It sometimes feels as though we are living in a parallel universe like the Upside Down, the alternate dimension in cult sci-fi series, Stranger Things

Liz Hamson

Not only are we facing the prospect of a Cold War escalating into a real one just as we were in the ‘80s when the series is set, we are also having to contend with all sorts of other new realities and inversions of the normal.

Consider the topsy-turvy events this week. The same day we woke up to the news that if missiles were fired into Syria, the Russians would target not just the missiles but their launch sites, prompting even more frightening counter-threats from Trump, we also heard the more prosaic, but equally upside-down news that after years in the doldrums, Tesco has returned to profit under Dave Lewis.

It was a rare piece of good retail news. Elsewhere in the sector, there was yet more doom and gloom as another former retail heavyweight was laid low in the form of Mothercare, which is reportedly considering a CVA that could lead to the closure of a third of its stores.

Who next? Actually, ‘who’s left?’ is probably a better question. At the rate retailers are currently entering into CVAs, there won’t be any major chains left this time next year, and it won’t be the provincial high streets that are hit this time – they have already had to reinvent themselves – it will be the major high streets, out-of-town shopping centres and, as we report, the once impervious retail park.

If ever there was a picture worth a thousand words, it is the one we have used to illustrate our analysis. Half the brands pictured are either no more or in deep doo-doo.

Retail park shutterstock credit jevanto productions 776211748

Who will replace these brands in the retail parks of the future? Find out more: Q1 figures signal potential decline of out-of-town retail

Source: shutterstock credit jevanto productions 776211748

The question is: what do landlords replace them with? Unlike the provincial high street, which has seen boutique independent retailers absorb some, if not all, of the space vacated, retail parks are dominated by chains, and often the most vulnerable ones to boot.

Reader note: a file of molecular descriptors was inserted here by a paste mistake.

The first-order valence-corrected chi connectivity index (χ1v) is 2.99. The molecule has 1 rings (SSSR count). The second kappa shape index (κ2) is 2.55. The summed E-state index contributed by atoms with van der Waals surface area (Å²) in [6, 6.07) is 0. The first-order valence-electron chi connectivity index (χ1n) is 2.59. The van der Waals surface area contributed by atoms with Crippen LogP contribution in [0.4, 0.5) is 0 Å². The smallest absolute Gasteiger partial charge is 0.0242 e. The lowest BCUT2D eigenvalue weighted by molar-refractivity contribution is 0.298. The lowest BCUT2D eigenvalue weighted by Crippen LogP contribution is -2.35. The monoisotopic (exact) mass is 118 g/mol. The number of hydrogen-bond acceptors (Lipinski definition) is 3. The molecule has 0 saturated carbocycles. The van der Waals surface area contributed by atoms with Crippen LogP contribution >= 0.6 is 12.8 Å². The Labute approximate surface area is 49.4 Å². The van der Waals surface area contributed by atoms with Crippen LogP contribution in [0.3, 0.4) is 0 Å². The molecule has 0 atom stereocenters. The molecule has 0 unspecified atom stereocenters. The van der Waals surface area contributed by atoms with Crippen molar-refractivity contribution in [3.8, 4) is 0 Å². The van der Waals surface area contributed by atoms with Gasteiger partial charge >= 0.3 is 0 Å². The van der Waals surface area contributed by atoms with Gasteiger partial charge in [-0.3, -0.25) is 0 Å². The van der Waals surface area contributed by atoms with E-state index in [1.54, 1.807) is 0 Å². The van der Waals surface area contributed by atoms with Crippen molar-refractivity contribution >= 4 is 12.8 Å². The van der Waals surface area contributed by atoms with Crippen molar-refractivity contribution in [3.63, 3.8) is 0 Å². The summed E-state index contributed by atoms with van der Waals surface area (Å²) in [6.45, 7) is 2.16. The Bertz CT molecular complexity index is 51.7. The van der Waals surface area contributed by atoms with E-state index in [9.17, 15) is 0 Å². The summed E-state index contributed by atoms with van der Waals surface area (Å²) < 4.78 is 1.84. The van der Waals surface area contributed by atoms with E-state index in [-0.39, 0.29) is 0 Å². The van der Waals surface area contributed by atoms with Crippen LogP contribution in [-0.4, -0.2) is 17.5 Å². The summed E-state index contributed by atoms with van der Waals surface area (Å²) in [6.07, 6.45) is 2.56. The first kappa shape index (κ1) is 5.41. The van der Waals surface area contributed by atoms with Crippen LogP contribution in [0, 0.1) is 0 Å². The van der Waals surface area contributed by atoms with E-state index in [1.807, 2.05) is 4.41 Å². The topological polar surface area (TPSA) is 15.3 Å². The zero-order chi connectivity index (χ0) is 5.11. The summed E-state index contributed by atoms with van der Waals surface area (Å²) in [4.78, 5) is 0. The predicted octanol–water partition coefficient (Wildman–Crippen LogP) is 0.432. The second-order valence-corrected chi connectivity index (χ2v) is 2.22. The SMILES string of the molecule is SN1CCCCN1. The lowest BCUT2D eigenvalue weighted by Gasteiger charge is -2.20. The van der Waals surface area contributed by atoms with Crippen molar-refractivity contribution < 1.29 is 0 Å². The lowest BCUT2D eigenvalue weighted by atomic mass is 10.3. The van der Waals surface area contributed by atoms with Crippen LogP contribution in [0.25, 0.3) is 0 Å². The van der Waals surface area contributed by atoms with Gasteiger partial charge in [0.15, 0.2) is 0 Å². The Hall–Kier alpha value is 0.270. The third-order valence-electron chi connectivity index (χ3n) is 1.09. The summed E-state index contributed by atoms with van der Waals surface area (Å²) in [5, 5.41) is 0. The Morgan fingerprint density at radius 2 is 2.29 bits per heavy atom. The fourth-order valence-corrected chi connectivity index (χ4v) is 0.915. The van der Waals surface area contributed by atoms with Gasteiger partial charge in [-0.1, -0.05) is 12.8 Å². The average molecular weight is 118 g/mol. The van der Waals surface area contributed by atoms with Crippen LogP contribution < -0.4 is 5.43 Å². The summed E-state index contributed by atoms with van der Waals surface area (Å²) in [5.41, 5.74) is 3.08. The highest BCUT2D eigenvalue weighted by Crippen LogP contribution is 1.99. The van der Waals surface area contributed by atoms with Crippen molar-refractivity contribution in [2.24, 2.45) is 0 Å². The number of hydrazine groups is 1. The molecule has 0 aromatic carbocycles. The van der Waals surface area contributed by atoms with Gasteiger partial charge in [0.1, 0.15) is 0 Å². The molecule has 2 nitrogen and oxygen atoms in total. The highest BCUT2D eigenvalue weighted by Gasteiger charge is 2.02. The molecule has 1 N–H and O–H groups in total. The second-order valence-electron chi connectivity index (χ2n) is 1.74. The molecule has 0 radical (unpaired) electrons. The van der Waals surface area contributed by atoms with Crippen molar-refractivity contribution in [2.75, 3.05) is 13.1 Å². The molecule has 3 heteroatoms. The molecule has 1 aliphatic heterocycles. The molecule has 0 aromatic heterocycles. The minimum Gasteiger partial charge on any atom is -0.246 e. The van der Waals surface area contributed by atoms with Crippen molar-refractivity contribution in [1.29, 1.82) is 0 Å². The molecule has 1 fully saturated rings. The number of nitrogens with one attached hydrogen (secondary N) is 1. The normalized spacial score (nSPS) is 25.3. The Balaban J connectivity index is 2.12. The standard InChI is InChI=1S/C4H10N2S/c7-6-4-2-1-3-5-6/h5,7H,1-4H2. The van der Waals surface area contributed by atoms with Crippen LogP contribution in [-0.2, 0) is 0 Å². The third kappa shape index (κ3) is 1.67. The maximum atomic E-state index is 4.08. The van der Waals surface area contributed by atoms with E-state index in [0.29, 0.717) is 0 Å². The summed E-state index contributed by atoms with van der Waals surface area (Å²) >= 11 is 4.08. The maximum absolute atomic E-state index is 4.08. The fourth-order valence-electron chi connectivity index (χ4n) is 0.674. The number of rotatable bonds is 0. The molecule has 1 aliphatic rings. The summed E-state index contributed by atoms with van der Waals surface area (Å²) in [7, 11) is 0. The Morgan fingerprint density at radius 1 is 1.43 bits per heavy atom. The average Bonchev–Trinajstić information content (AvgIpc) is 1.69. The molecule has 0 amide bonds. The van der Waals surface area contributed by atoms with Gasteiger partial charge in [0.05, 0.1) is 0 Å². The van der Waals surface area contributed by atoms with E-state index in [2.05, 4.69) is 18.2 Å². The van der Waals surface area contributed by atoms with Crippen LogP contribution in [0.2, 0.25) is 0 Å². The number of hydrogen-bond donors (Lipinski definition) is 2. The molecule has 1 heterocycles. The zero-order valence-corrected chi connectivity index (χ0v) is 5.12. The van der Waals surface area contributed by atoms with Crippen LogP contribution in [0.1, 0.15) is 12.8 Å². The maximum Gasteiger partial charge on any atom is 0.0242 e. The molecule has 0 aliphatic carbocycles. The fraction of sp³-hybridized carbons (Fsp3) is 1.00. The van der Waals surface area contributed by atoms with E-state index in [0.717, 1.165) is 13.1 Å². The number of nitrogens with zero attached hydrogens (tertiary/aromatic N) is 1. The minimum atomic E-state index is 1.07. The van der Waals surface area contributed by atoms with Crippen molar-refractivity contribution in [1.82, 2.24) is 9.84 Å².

Hammerson’s retail parks have already seen a bigger dip in performance than any other part of its portfolio, albeit not a huge one – or one that is likely to be top of mind for Hammerson at the moment. This Monday marks the ‘put up or shut up’ deadline for a bid from Klépierre. The feeling is that it is unlikely to be able to offer much more than the 635p a share offer that was rebuffed this week, but you never know. Who could have predicted this time last year that Hammerson and intu would attempt to hook up or Unibail-Rodamco and Westfield?

The retail landscape is going to look very different in 12 months’ time, I suspect, as is the residential sector. So many big London schemes are hitting obstacles at the moment. Rob Tincknell’s departure from Battersea Power Station Development Company is the latest evidence of upheaval in London’s high-end residential market.

Then there’s the Silvertown Partnership, which has struggled to find funders for its £3.5bn scheme and is now contemplating offloading the site, possibly to Indian conglomerate Essel Group, which describes the cultural centre at the heart of its vision as having ‘the potential to help resolve human conflicts of modern times’.

Now, that would be quite something, but in this upside-down world, stranger things have happened…